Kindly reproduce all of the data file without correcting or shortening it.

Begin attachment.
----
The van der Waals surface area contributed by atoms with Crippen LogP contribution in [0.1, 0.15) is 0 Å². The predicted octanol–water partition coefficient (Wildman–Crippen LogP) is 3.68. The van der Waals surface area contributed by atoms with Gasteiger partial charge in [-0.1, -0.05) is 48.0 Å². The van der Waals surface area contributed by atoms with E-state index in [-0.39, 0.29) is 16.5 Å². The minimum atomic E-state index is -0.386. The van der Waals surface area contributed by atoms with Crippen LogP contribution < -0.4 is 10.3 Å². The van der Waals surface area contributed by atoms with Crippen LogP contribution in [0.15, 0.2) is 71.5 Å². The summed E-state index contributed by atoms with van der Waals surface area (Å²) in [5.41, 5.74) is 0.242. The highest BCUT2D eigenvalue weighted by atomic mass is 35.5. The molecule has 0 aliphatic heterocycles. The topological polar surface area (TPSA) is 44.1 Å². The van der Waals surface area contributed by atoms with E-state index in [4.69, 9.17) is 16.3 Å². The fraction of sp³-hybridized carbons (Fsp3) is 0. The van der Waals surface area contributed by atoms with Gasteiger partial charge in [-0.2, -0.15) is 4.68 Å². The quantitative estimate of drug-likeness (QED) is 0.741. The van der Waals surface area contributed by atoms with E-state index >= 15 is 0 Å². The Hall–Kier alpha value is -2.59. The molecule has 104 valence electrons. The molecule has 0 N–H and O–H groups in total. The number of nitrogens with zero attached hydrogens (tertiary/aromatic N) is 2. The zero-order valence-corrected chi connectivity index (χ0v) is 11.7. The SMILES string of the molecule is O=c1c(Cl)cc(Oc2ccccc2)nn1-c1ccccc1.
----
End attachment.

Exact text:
The van der Waals surface area contributed by atoms with Crippen LogP contribution in [0.1, 0.15) is 0 Å². The predicted octanol–water partition coefficient (Wildman–Crippen LogP) is 3.68. The van der Waals surface area contributed by atoms with Gasteiger partial charge in [-0.1, -0.05) is 48.0 Å². The van der Waals surface area contributed by atoms with E-state index in [-0.39, 0.29) is 16.5 Å². The minimum atomic E-state index is -0.386. The van der Waals surface area contributed by atoms with Crippen LogP contribution < -0.4 is 10.3 Å². The van der Waals surface area contributed by atoms with Crippen LogP contribution in [0.15, 0.2) is 71.5 Å². The summed E-state index contributed by atoms with van der Waals surface area (Å²) in [5.41, 5.74) is 0.242. The highest BCUT2D eigenvalue weighted by atomic mass is 35.5. The molecule has 0 aliphatic heterocycles. The topological polar surface area (TPSA) is 44.1 Å². The van der Waals surface area contributed by atoms with E-state index in [4.69, 9.17) is 16.3 Å². The fraction of sp³-hybridized carbons (Fsp3) is 0. The van der Waals surface area contributed by atoms with Gasteiger partial charge in [-0.2, -0.15) is 4.68 Å². The quantitative estimate of drug-likeness (QED) is 0.741. The van der Waals surface area contributed by atoms with E-state index >= 15 is 0 Å². The Hall–Kier alpha value is -2.59. The molecule has 104 valence electrons. The molecule has 0 N–H and O–H groups in total. The number of nitrogens with zero attached hydrogens (tertiary/aromatic N) is 2. The zero-order valence-corrected chi connectivity index (χ0v) is 11.7. The SMILES string of the molecule is O=c1c(Cl)cc(Oc2ccccc2)nn1-c1ccccc1.